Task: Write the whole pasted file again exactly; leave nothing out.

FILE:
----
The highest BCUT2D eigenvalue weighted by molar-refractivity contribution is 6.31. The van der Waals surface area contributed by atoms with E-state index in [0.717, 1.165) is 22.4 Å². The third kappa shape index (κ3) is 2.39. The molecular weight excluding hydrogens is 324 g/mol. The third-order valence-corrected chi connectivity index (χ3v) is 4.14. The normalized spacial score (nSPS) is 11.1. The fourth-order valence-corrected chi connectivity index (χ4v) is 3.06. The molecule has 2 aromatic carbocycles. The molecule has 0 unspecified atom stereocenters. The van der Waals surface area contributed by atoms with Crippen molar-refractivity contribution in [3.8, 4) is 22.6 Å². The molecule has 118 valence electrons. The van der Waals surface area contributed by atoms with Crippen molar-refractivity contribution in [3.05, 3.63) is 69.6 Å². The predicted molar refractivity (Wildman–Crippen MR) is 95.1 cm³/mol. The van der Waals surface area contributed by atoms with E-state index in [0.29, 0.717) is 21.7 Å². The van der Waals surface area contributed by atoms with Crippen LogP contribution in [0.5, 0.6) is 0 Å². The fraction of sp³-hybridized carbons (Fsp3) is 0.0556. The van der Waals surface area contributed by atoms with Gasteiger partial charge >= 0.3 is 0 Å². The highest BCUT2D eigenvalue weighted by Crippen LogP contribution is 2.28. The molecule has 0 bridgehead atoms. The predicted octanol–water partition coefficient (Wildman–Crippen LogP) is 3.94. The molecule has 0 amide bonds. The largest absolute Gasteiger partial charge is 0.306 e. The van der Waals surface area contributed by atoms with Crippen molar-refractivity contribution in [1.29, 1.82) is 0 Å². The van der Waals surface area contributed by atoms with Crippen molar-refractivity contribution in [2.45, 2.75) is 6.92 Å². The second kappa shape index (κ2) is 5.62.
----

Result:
The highest BCUT2D eigenvalue weighted by molar-refractivity contribution is 6.31. The van der Waals surface area contributed by atoms with E-state index in [0.717, 1.165) is 22.4 Å². The third kappa shape index (κ3) is 2.39. The molecular weight excluding hydrogens is 324 g/mol. The third-order valence-corrected chi connectivity index (χ3v) is 4.14. The normalized spacial score (nSPS) is 11.1. The fourth-order valence-corrected chi connectivity index (χ4v) is 3.06. The molecule has 2 aromatic carbocycles. The molecule has 0 unspecified atom stereocenters. The van der Waals surface area contributed by atoms with Crippen molar-refractivity contribution in [3.8, 4) is 22.6 Å². The molecule has 118 valence electrons. The van der Waals surface area contributed by atoms with Crippen molar-refractivity contribution in [3.05, 3.63) is 69.6 Å². The predicted molar refractivity (Wildman–Crippen MR) is 95.1 cm³/mol. The van der Waals surface area contributed by atoms with E-state index in [0.29, 0.717) is 21.7 Å². The van der Waals surface area contributed by atoms with Crippen LogP contribution in [0.5, 0.6) is 0 Å². The fraction of sp³-hybridized carbons (Fsp3) is 0.0556. The van der Waals surface area contributed by atoms with Gasteiger partial charge >= 0.3 is 0 Å². The highest BCUT2D eigenvalue weighted by Crippen LogP contribution is 2.28. The molecule has 0 bridgehead atoms. The predicted octanol–water partition coefficient (Wildman–Crippen LogP) is 3.94. The molecule has 0 amide bonds. The largest absolute Gasteiger partial charge is 0.306 e. The van der Waals surface area contributed by atoms with Crippen molar-refractivity contribution in [1.29, 1.82) is 0 Å². The van der Waals surface area contributed by atoms with Crippen molar-refractivity contribution in [2.45, 2.75) is 6.92 Å². The second kappa shape index (κ2) is 5.62.